Back in December (of 2017) I received a tweet from @ycparak out of the blue:
@jimniels Found Logo Integrity, it’s really quite cool, well done. Posted it to Designer News and it’s trending.
My immediate reaction was: “oh, that old thing?” My logo integrity project was something I had built back in 2014. A few people tweeted about it back then (and by a few, I mean like two people) and then it faded into obscurity. I was ok with that. I didn’t make it for anyone except myself. It was a fun experiment for me, and at the time, probably the most complex
I’ve got a Sass file in there, a
package.json along with a Grunt file. I’ve also got some PHP files in there that I used for templating because, honestly, that’s the best way I knew how to render a file from a particular set of static data back then.
Quick anecdote: I remember this project introduced me to the concept of approximate string matching. You see, the app required users to enter values where I wanted to give them the right answer if they were “close enough” but I had no idea how to do that. If I have the value
Adidas and the user typed
Addidas, how could I code “yup, that’s close enough”? I knew strict equality
if (userInput === answer) but how could I do something like
if (userInput ~= answer)? Then a friend told me what I wanted was “fuzzy string matching” which gave me the keyword I needed to find a solution via Google (I ended up using fuzzySet.js).
Anyhow, I digress. Where was I going with this? That’s right. So I got pinged on twitter one day that someone has posted the project to Designer News and said it was “trending” whatever that means. I decided to look at my analytics to see what was a happening and sure enough it was getting some attention:
So I followed the link to the designer news thread and read the top comment only to find that the worst thing that can happen when one of your projects gets lots of attention had happened: the site was broken. Not in a load balancing kind of way. The host was just fine. The interactivity of the site was broken in the browser.
This was a little surprising to me as I had done thorough testing when I initially released the site and everything worked, even in legacy IE. Granted, when I built the site it was using some of the more modern yet esoteric web technologies (specifically SVG blurring), so realizing a browser might’ve changed something and broke my site wasn’t a huge surprise in the end.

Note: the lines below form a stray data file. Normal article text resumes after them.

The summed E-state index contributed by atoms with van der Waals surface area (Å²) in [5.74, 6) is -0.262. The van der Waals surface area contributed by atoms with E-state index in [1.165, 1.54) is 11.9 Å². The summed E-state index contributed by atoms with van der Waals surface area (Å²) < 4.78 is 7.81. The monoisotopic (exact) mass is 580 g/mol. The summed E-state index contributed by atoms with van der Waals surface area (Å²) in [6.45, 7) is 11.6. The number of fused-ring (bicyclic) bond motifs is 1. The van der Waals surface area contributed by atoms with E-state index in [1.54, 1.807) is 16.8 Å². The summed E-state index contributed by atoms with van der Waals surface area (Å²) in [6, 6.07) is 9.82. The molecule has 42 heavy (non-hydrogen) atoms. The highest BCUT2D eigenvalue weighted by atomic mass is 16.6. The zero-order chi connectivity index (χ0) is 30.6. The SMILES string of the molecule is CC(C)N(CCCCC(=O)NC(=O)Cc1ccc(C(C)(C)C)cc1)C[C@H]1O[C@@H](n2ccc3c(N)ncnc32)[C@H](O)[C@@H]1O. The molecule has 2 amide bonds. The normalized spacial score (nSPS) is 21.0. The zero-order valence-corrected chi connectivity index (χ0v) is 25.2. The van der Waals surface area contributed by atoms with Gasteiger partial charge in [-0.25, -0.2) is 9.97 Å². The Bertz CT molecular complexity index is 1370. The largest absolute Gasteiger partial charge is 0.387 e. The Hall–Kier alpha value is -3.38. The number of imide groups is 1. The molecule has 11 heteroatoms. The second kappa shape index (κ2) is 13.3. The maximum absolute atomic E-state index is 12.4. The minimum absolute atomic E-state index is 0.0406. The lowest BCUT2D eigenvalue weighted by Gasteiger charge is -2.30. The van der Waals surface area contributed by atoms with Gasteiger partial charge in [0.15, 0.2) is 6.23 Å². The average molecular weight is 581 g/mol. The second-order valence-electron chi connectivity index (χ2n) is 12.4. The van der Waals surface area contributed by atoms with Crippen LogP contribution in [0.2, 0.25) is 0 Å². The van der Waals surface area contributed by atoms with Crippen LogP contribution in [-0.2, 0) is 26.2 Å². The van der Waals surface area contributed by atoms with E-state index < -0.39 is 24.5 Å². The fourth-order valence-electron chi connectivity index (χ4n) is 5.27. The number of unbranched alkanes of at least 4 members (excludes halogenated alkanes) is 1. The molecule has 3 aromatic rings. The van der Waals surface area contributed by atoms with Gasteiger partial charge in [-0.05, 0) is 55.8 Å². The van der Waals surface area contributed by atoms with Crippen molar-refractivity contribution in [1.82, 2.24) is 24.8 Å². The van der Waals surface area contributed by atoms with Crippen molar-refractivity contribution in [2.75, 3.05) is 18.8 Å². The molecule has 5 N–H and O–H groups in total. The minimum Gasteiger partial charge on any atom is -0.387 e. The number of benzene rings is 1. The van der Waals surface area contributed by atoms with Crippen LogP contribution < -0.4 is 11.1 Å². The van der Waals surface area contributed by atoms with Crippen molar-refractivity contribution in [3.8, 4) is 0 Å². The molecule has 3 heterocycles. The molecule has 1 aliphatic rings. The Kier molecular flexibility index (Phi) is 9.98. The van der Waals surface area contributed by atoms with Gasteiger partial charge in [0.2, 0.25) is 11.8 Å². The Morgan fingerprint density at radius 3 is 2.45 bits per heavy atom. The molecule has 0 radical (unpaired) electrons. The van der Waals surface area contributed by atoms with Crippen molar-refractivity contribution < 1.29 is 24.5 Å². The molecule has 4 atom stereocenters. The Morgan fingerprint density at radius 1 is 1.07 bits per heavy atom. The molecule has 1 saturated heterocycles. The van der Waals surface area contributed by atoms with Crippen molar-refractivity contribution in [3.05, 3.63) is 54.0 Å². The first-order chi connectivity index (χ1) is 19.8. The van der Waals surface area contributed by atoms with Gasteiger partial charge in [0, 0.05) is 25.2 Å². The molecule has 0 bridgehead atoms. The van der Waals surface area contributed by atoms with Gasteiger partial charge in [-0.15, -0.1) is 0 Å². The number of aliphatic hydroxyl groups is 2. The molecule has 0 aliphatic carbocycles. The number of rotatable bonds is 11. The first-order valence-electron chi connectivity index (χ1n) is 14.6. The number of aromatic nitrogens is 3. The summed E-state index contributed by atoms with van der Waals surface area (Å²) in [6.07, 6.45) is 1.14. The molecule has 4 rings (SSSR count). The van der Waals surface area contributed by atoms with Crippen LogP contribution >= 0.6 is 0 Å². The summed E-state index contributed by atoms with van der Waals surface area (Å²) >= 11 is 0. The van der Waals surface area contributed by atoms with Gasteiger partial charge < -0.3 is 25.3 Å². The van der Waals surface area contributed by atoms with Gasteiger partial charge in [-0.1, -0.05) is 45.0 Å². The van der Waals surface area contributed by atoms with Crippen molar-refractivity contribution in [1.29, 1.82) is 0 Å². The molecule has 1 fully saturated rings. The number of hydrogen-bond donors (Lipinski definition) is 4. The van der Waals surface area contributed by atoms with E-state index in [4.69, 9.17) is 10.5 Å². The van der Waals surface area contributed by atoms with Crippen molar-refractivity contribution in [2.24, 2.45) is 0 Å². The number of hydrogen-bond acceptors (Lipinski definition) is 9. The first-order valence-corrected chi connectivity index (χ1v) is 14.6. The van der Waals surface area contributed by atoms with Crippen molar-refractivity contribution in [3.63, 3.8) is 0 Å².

The whole experience kind of felt like going back to your cabin in the woods that you hadn’t visited in a couple years and you find just general deterioration due to the passing of time, like some broken pipes, cobwebs, etc. Only for me (keeping this bad analogy alive) I came back to my cabin to find a giant party going on at the same time with a bunch of guests.
Some quick troubleshooting of the problem made me realize it was broken only in Safari, which was a relief since traffic to the site was spiking. “At least the site isn’t completely broken” I told myself. A little further debugging led me to put in a quick fix which gave me peace of mind knowing Safari users weren’t clicking around like “this stupid thing is broken. Who is the author? This @jimniels sucks!”
So I was quite fortunate to get pinged on twitter early on so I could fix the problem as the site got more and more traffic over the next few days (I do incident response via unsolicited, volunteer feedback on twitter #twitterPagerDuty). In fact, a lot of people were posting their scores to twitter with the hashtag
#logoIntegrity, which is funny because when I initially built the site without the “game” aspect. But at the recommendation of the same friend mentioned earlier, I put in a little widget at the end that says “congrats, you scored __ points. Share it on twitter!”
Granted that little share widget could totally be manipulated and you could put whatever score in there you wanted. Accusations of this were hurled around on Designer News.
I don’t even know why I am writing this blog post. I guess just for my own satisfaction in documenting this little thing that happened. The internet is a funny thing sometimes in how you’ll go from 0 visitors to 20,000 in an instant. Maybe I’ll put that on my resume one day if I ever go into marketing: increased a site’s visitors 424,000%.
My guess is, in another three or four years, this will probably make the rounds again. That seems to be how it goes. Hopefully the site still works then and my cabin of logo integrity is found to be comfortable and cozy.